How to Start a Music Festival: DIY the DIY - Rabble Media

How to Start a Music Festival: DIY the DIY

Sep 02, 2020

The impact of huge, industrial music festivals like Lollapalooza can influence culture in a single, jam-packed weekend of music, art, and good times. The problem with huge festivals like Lolla or Coachella, however, is that an event so large in scope can easily overlook a lot of bands, subcultures, and minority groups that often get lost in the nooks and crannies of their respective music scenes.

This is why DIY music festivals can be one of the coolest, most powerful ways to showcase music and art in any community.

And planning a festival of your own is by no means out of reach - Lincoln alone is host to a slew of DIY festivals, like Latino Lives, Great Plains Music Festival, and Other Fest, just to name a few. Each of these festivals were started with a specific goal in mind, and each one accomplished those goals through nothing more than the tenacity and careful planning of its organizers.


Aramara Quintos-Tapia, lead singer of Histrionic and organizer of Latino Lives, performs at Latino Lives 2019. Photo by Audrey Hertel.

Lincoln multi-instrumentalist and veteran music scene organizer Marina Kushner, for example, created Other Fest with the goal of making an ultra-inclusive space for bands and artists that often get overlooked by bigger fests and events.

“I had this feeling like, I want to do a Femme Fest, but I want it to be more inclusive than a Femme Fest. I think Femme Fests are awesome, but I feel like we, here specifically, could really use an even broader fest, Other Fest,” she said.

Karynn Brown and Heladio Perez-Pesina, organizers of Great Plains Music Festival, had a similar goal in mind, but specifically wanted a festival to showcase younger artists and raise money for Planned Parenthood.

“We decided that we wanted it to be a non profit music festival, and we contacted Planned Parenthood of the Heartland because we agreed that was one of the best local causes that we could support,” Brown said.

So, say you’ve got beef with something around you. It could be something as simple as the lack of SKA bands left in the world or it could be an issue as complex as fighting climate change. Whatever it may be, planning a music festival may just be the best way to make a direct change on your community. But where does the process begin?

For Kushner, her first course of action was turning to the one thing she wanted to plan for - the community.

“It all started with me just starting to pop the idea off of people and just talking very casually like ‘man, I think this is something I want to do,’ and receiving overwhelming encouragement,” Kushner said.

Encouragement and excitement from people around the community are the gasoline-soaked logs of DIY music festivals, quickly turning a tiny spark into a raging inferno of event planning and organization. However, once the fire is raging, there are still plenty of obstacles that will need hurdling. Ensuring bands and photographers get paid, transparency in planning, and managing social media are all key parts of the organization process that can’t be overlooked.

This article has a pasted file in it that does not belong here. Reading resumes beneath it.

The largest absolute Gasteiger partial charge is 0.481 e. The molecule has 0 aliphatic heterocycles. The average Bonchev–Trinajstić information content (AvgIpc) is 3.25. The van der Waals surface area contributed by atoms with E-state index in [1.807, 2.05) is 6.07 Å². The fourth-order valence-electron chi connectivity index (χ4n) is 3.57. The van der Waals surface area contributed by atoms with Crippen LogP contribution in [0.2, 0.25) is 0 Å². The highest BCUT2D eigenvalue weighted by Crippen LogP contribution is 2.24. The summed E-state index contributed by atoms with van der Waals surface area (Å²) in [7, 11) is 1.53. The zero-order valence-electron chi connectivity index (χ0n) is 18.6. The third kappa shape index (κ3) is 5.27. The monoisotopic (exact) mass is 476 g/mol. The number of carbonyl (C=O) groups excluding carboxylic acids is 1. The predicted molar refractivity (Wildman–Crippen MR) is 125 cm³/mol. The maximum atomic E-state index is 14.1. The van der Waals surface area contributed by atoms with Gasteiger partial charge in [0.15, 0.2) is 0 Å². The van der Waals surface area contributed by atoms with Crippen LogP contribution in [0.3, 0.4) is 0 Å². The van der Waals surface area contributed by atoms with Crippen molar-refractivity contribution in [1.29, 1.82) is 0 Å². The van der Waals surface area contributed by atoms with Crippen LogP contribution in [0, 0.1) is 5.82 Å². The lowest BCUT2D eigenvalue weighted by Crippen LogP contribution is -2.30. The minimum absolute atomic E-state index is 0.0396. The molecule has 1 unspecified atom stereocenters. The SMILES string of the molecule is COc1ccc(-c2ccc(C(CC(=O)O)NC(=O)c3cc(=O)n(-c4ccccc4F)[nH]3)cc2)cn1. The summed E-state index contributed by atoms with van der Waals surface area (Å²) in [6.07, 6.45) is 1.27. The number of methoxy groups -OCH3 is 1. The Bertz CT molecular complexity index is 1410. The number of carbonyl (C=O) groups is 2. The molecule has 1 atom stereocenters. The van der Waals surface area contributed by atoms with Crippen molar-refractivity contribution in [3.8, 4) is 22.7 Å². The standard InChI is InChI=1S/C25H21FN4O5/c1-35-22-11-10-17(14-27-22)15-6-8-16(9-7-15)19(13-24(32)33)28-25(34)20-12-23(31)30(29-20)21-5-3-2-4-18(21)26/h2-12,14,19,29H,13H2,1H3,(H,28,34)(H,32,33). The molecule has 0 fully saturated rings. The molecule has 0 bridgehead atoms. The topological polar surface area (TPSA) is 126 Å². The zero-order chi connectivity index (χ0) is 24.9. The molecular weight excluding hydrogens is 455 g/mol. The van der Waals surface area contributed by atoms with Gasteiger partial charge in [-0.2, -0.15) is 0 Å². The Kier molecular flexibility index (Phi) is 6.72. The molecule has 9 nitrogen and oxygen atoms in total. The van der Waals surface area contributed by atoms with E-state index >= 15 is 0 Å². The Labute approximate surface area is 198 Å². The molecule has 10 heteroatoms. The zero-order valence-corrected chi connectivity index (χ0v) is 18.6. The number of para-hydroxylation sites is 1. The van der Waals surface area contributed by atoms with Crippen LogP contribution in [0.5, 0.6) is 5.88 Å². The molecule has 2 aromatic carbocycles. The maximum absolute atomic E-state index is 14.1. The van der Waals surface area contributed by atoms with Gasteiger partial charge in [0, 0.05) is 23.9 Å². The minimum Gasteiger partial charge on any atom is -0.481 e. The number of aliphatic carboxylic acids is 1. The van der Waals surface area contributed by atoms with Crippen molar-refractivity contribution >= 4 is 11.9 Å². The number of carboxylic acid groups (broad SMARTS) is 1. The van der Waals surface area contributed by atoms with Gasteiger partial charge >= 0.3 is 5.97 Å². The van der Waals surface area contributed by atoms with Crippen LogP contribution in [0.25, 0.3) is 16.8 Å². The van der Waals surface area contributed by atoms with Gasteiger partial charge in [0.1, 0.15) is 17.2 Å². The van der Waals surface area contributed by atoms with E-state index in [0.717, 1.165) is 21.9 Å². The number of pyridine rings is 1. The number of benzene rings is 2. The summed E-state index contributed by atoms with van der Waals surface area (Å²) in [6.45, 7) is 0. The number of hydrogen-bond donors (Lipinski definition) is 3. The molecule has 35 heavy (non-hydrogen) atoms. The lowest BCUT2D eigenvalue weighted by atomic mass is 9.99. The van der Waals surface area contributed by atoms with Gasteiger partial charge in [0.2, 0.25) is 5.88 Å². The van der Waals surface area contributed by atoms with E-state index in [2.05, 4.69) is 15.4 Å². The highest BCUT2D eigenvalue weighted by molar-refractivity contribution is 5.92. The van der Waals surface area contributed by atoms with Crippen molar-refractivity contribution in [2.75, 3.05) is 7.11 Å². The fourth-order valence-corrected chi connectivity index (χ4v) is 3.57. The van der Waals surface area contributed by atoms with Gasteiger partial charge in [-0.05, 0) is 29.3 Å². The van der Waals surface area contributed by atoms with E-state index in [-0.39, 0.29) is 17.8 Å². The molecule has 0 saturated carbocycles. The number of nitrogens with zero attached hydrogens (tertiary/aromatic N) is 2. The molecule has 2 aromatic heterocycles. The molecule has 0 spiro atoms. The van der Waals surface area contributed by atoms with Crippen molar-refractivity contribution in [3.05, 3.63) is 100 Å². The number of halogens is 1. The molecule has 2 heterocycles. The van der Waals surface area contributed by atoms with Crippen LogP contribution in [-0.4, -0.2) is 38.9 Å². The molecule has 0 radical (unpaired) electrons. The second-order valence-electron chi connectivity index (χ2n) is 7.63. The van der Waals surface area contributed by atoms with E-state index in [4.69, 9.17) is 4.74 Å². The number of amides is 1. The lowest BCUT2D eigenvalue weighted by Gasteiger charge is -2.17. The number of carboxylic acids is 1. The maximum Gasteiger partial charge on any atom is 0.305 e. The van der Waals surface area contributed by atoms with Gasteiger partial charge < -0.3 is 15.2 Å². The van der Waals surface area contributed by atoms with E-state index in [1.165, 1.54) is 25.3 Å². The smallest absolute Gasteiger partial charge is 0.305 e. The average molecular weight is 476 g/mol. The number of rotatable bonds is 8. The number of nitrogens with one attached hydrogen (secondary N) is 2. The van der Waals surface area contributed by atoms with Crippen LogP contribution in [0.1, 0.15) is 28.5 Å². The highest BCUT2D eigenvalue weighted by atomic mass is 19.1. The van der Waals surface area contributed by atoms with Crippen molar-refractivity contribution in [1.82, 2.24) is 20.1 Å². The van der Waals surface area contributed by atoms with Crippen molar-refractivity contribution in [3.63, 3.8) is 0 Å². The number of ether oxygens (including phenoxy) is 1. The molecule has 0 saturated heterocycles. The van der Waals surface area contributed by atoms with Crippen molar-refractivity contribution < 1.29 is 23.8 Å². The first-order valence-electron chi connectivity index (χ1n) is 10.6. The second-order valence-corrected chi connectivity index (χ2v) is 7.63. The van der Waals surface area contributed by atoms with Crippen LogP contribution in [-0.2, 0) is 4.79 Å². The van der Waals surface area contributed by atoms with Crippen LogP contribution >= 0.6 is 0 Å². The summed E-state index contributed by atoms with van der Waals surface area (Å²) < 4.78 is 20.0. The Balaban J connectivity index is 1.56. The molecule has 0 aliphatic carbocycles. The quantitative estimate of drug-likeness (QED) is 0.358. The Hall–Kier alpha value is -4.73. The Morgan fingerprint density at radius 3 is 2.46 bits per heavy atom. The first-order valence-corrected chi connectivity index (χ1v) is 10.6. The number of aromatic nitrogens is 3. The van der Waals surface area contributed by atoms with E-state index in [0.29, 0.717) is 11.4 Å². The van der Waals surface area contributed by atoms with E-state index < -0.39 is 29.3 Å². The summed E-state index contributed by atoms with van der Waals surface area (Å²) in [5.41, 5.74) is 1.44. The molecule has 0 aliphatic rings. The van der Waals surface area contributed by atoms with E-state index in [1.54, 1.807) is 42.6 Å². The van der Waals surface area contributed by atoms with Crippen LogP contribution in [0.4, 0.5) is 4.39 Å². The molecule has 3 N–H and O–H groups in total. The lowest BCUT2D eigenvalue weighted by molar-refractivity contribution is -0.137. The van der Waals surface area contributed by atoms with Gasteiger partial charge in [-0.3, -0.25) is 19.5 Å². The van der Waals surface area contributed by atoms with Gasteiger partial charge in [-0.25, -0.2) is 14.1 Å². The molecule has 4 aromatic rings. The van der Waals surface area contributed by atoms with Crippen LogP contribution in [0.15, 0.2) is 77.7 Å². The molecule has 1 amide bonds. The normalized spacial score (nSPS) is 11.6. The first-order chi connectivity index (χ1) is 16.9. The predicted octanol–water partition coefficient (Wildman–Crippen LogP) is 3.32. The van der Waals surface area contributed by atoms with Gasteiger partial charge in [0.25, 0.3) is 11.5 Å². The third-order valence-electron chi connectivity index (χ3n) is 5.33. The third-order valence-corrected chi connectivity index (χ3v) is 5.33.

Raising funds for Other Fest’s 18 band lineup and two-day schedule at downtown event space Chez Sodo was a daunting task, but Kushner was able to pull it off by relying on donations from the community, alongside a DIY industry trick that both Other Fest and Great Plains Music Festival utilized to raise money - pre-festival events.

Other Fest hosted a Secret Cafe where attendees could donate money to get their hands on a tasty brunch, and also planned a pop-up fundraiser show on the Capitol steps where various musicians showed up with instruments to play acoustic sets for donations to the Fest. Great Plains Music Festival hosted a pre-fest show both years of its existence that had a five dollar entrance fee, which went straight to the costs of running the festival.

At the end of the day, most problems that may arise can usually be swatted down with help from fellow like-minded organizers and community members, as was the case with Other Fest.

“There haven’t been that many challenges at all, because the whole step of the way it’s like, what do we need and who can we ask, and just reaching out for help as it’s needed leaves less gaps of challenge. Because people are awesome and want to help,” Kushner said.

That’s why reaching out to everyone and anyone around town may just lead to the most nifty fest in the world.

In both years of the festival’s existence, 2018 and 2019, Great Plains Music Festival was hosted at Great Plains Cycle Supply, a motorcycle shop that Perez-Pesina used to work at. After Perez-Pesina and Brown made a quick phone call to the shop, the owner Noah Nielsen not only agreed to have the festival there, but also to help in any way he was able to.

“Just talk to anybody about it, because people are super willing to help. There’s a lot of people out there that have really good advice or have really good leads on bands or food vendors or t-shirt people or designers that need practice and will make your poster for free,” Brown said.

Since so many people are always down to rock ‘n’ roll for large periods of time, it’s possible for everyone to plan their own music festival. There’s ample room for growth in all aspects of festival planning, such as applying for grants or creating sponsorship packets to help pay for bigger bands and improve festival infrastructure. However, in order to create a really sweet event, all you really need is a take-charge attitude and a harmonious crew of supporters.

“Figure out why you want to start it, how you want it to feel, and then just start making lists in a notebook and talking to your friends about it, and it’ll happen,” Kushner said.